Tamale, the capital, is the country's fourth largest city and the obvious gateway to the northern region. The region if bounded on the north by the Upper East and Upper West regions, on the west by Cote DTvoire and on the east by Togo. The regions on the south are the Brong Ahafo and Volta regions. The main ethnic groups are Dagomba, Nanumba, Mamprusi, Gonja and Komkombas. Other groups include Chekosis, Bimobas and Vaglas. It is the nerve centre of all commercial activities in the whole of the Northern Sector of Ghana. Tamale is an incredible juxta-position of the ancient and modern. The traditional architecture of round huts with conical thatched roofs are sights to see. It is also the t home of Ghana's first University of Development Studies.
The main dishes of the Northern Region include "TZ or "Tuo Zaafi" rice balls or "Omo Tuo" with groundnut or green leaves soups, beans or cowpea with sheanut oil and pepper called "Tubaani" "Koko" or millet/corn porridge eaten with "Koose" fried bean balls. Beverages include "Pito", a locally brewed beer from millet, "Zom koom", or toasted millet flour in water and "fula" mashed in water, milk, ginger and sugar

How to get there By Road
There are several STC and private buses that connect Tamale to Accra and Kumasi on a daily basis except Sundays either through the Techiman and Kintampo route or the road connecting Kumasi to Wa via Wenchi and Bole

By Ferry

You can also reach Tamale by using the weekly Ferry service from Akosombo to Yeji on the Volta Lake.

By Air

You can catch a daily flight either with Antrak air or City link


Slave Route of Northern Ghana

The Northern Region was a major arena of slave raiders and a key supply source for slaves who were sent to markets and sold to local merchants from the South. They were subsequently marched on the coast and resold to European traders for export...

Larabanga Mosque

It is the oldest and the largest Sudanic-Style mosque in the country, dating as far back as the 13th Century. In the building is a Koran, which is as old as the mosque itself. It is believed to have been first built by Moorish Traders and is one of the holiest sites in Ghana. The village is nice but finding somewhere to eat can be difficult.

Larabanga Mystery Stone

Legend has it that this stone on the outskirts of Larabanga always returns to its original resting place when moved. Due to this legend the main road that runs through this area had to be diverted around the stone. Nalerigu Defence Wall
Located 120km from Bolga. the remnants of this ancient wall in the Gambaga scarps is said to have been built in the 16th century to protect inhabitants.


The Mole National Park

This National Park offers a great Safari-like experience and is one of the biggest elephant sanctuaries in Africa. The largest of Ghana's National Parks and situated in the heart of the Guinea savannah woodland ecosystem, it is home to 93 mammalian species. 33 reptile's nine amphibians and an estimated 300 species of birds. One hundred seventy kilometers west of Tamale in the West Gonja District, is the Mole National Park. The scenic ride to Mole, though rough, is ideal for adventurous visitor. Game protection and viewing roads have been developed within the park. Tourist facilities exist. You can get to this park from Tamale by catching a bus at 2.30 pm; make sure you buy your own food and drinks for the journey. The 4-hour journey to the park from Tamale is not very good as the roads are not exactly perfect but it is also an exciting trip to make. This is the best equipped of the country's park reservations. Nice hotel with swimming pool in the middle of the reserve. There is a basic 33-bed, no frills hotel facility, which overlooks an elephant bath, offers overnight accommodation and restaurant facilities. Additionally, composite facilities are available for visitors. A landing strip for small aircraft provides the option of air access to Mole.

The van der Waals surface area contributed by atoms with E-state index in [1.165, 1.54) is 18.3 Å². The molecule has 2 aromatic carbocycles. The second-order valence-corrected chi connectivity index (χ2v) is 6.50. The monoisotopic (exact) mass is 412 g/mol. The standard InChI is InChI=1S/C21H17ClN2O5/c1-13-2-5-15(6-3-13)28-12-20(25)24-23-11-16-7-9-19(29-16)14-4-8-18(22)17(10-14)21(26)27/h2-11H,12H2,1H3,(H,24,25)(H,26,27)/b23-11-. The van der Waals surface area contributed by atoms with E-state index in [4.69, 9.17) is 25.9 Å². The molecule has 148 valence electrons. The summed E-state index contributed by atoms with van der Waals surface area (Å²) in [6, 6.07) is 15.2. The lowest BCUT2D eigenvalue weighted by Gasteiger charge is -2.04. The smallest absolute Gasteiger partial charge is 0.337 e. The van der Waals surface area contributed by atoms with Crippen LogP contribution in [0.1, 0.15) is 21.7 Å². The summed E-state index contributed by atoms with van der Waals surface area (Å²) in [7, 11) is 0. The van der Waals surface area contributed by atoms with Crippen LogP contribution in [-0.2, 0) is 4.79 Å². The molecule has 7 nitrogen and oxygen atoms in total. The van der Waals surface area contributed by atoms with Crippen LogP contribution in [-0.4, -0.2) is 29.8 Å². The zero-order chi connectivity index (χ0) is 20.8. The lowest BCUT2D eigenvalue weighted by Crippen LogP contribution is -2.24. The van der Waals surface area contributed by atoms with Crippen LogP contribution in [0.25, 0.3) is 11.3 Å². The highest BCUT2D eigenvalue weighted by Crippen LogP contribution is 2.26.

Bui National Park

In the Soufh-Western corner of the region, the park is noted for its hippopotamus population. It has a savannah and riverine landscape that encompasses a portion of the Black Volta River. Part of this park extends into the Brong Ahafo Region. Not very accessible and has no receptive facilities.



Traditional textile in the North is the Fugu. The main centers for its production are Yendi, Gushiegu and Tamale. In Doboya the only economic activity is the Fugu. A visit there would include a boat ride, fishing, and the chance to see salt mining a bird sanctuary and a stopover at Jaagbo shrine. Jakarayili and Kikuo in Tamale are villages where giant pots are made. The Lobi's in Bole District produce exotic water pots and baskets. Leather is produced in a traditional tannery in Zongoni Tamale for all kinds of leather were by craftsmen around the town.

Gambaga Scarp

You can make a stop-over at Gambaga and have the opportunity to visit the Gambaga Kings Palace and the home of the Witches, where you can interact with them. After which you can proceed to Nakpanduri to have a look at the Scarp and there you can experience nature

The Kraal Buildings

Only a few kilometers north or east of Tamale, visitors will discover the first northern-style kraals set amidst their surrounding millet fields. These traditional habitations are totally different from those of southern Ghana.